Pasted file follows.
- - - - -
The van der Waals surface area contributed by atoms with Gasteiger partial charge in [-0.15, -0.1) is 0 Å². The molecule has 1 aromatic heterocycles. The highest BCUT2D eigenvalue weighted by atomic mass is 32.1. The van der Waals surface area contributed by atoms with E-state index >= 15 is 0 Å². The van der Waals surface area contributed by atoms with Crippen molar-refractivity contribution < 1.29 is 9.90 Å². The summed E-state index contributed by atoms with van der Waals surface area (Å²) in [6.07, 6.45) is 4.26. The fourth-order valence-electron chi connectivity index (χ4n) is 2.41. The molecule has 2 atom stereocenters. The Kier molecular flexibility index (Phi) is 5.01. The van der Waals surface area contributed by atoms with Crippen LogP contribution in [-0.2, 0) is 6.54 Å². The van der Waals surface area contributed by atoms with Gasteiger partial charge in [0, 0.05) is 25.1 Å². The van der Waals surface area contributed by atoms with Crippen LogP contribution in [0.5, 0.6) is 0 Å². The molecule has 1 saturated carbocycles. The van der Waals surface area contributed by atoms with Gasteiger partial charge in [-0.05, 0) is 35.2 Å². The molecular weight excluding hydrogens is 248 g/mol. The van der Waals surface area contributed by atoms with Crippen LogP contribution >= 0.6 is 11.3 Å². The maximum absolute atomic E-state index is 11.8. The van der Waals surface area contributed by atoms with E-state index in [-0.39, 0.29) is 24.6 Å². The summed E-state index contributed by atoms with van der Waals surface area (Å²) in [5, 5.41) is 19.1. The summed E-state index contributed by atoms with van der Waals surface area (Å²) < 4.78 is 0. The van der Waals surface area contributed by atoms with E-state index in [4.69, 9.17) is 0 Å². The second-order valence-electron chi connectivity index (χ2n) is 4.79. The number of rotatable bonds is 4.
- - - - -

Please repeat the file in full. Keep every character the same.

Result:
The van der Waals surface area contributed by atoms with Gasteiger partial charge in [-0.15, -0.1) is 0 Å². The molecule has 1 aromatic heterocycles. The highest BCUT2D eigenvalue weighted by atomic mass is 32.1. The van der Waals surface area contributed by atoms with E-state index >= 15 is 0 Å². The van der Waals surface area contributed by atoms with Crippen molar-refractivity contribution < 1.29 is 9.90 Å². The summed E-state index contributed by atoms with van der Waals surface area (Å²) in [6.07, 6.45) is 4.26. The fourth-order valence-electron chi connectivity index (χ4n) is 2.41. The molecule has 2 atom stereocenters. The Kier molecular flexibility index (Phi) is 5.01. The van der Waals surface area contributed by atoms with Crippen LogP contribution in [-0.2, 0) is 6.54 Å². The van der Waals surface area contributed by atoms with Gasteiger partial charge in [0, 0.05) is 25.1 Å². The van der Waals surface area contributed by atoms with Crippen LogP contribution in [0.5, 0.6) is 0 Å². The molecule has 1 saturated carbocycles. The van der Waals surface area contributed by atoms with Gasteiger partial charge in [-0.05, 0) is 35.2 Å². The molecular weight excluding hydrogens is 248 g/mol. The van der Waals surface area contributed by atoms with Crippen LogP contribution >= 0.6 is 11.3 Å². The maximum absolute atomic E-state index is 11.8. The van der Waals surface area contributed by atoms with E-state index in [-0.39, 0.29) is 24.6 Å². The summed E-state index contributed by atoms with van der Waals surface area (Å²) in [5, 5.41) is 19.1. The summed E-state index contributed by atoms with van der Waals surface area (Å²) < 4.78 is 0. The van der Waals surface area contributed by atoms with E-state index in [4.69, 9.17) is 0 Å². The second-order valence-electron chi connectivity index (χ2n) is 4.79. The number of rotatable bonds is 4.